Gradle plugin to generate docker layer-friendly directory for spring boot applications
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i.e., in addition to building your gradle project as shown in
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src/main/docker/ as the docker context.
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Docker Prepare Gradle Plugin

Build Status GitHub release

This is a gradle plugin that you can use in your Spring Boot project to prepare the Spring Boot jar to run as a docker image. This plugin goes beyond simply ADDing the Spring Boot jar/war file to a Dockerfile. This plugin will create an opinionated Dockerfile and staging directory that

  • uses the official openjdk jre-alpine image as a base
  • runs your app as a non-root user
  • splits your Spring Boot jar into several docker layers to maximize
    • docker cache hits on subsequent builds of your project
    • docker cache hits between similar, but independent projects
  • exposes port 8080
  • runs the application using a script that allows for your app to receive OS signals when running inside the container - your app will shutdown cleanly
  • passes along any runtime arguments to your application

Note: this plugin merely populates a build/docker staging directory. It does not create docker images or use the docker API in any way. There are other gradle plugins for that. See below.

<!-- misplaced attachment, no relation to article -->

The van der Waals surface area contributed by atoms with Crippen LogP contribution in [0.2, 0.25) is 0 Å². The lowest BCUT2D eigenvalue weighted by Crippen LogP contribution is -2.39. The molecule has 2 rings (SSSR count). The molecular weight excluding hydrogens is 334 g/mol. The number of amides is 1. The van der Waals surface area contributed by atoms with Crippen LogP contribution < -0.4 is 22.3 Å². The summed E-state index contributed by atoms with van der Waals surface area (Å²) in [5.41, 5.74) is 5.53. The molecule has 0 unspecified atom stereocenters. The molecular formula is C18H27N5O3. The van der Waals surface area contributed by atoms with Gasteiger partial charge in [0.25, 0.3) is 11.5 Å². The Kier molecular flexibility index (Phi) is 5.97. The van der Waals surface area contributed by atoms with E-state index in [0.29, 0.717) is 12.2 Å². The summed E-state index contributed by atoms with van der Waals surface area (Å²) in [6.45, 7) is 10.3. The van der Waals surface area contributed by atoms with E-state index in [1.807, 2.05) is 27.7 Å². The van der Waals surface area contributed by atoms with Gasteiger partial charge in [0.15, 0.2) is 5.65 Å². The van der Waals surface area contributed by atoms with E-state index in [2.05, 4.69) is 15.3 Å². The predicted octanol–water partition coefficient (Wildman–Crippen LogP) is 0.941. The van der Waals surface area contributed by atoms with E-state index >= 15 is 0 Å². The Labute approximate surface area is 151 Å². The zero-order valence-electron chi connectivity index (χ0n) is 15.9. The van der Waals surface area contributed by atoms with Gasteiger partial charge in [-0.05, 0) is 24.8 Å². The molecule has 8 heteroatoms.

This plugin is really meant for when you have a Spring Boot application that you want to run independently in a docker container. By default, the only process inside the container is the JVM that runs your application. In this case, we can cleanly pass OS signals to your application. More complex scenarios are possible Customizing


To use this, add this snippet to your build.gradle file or use the example at sample/demo

plugins {
  id "com.garyclayburg.dockerprepare" version "1.3.2"

The latest version with detailed install instructions can be found on the gradle plugin portal

Build your app:

$ ./gradlew build
$ ls build/docker  classesLayer3/  commonServiceDependenciesLayer1/  dependenciesLayer2/  Dockerfile

Create your docker image by hand with these files:

$ cd build/docker
$ docker build -t demoapp:latest .

Thats it! You now have a efficient, streamlined docker image of your Spring Boot app that you can run. The next build you perform will be much faster since it uses the docker cache as much as possible.

Automating the docker build

Be sure to check out the samples for examples of integrating this with other gradle plugins that automate the creating of the docker image:

What is in the layers?

This plugin runs in the gradle execution phase after Spring Boot creates your jar or war file. It splits this application into 3 layers to maximize the chance of docker cache hits.


This layer is empty by default, but you might want to stuff common jars in here when you know you have several microservice style projects that share dependencies.

If you have multiple projects that create a war file, you might add this to your build.gradle:

dockerprepare {
  commonService = ['org.springframework.boot:spring-boot-starter-tomcat','org.springframework.boot:spring-boot-starter-web']
  • 30 jar files
  • 14 MB

or if you have several groovy web projects:

dockerprepare {
  commonService = ['org.springframework.boot:spring-boot-starter-web','org.codehaus.groovy:groovy']
  • 31 jar files
  • 19 MB

Note : This plugin does not change how dependencies are resolved by gradle. You still need to specify dependencies using standard gradle syntax. Since gradle handles the version numbers, they are ignored in the commonService declaration.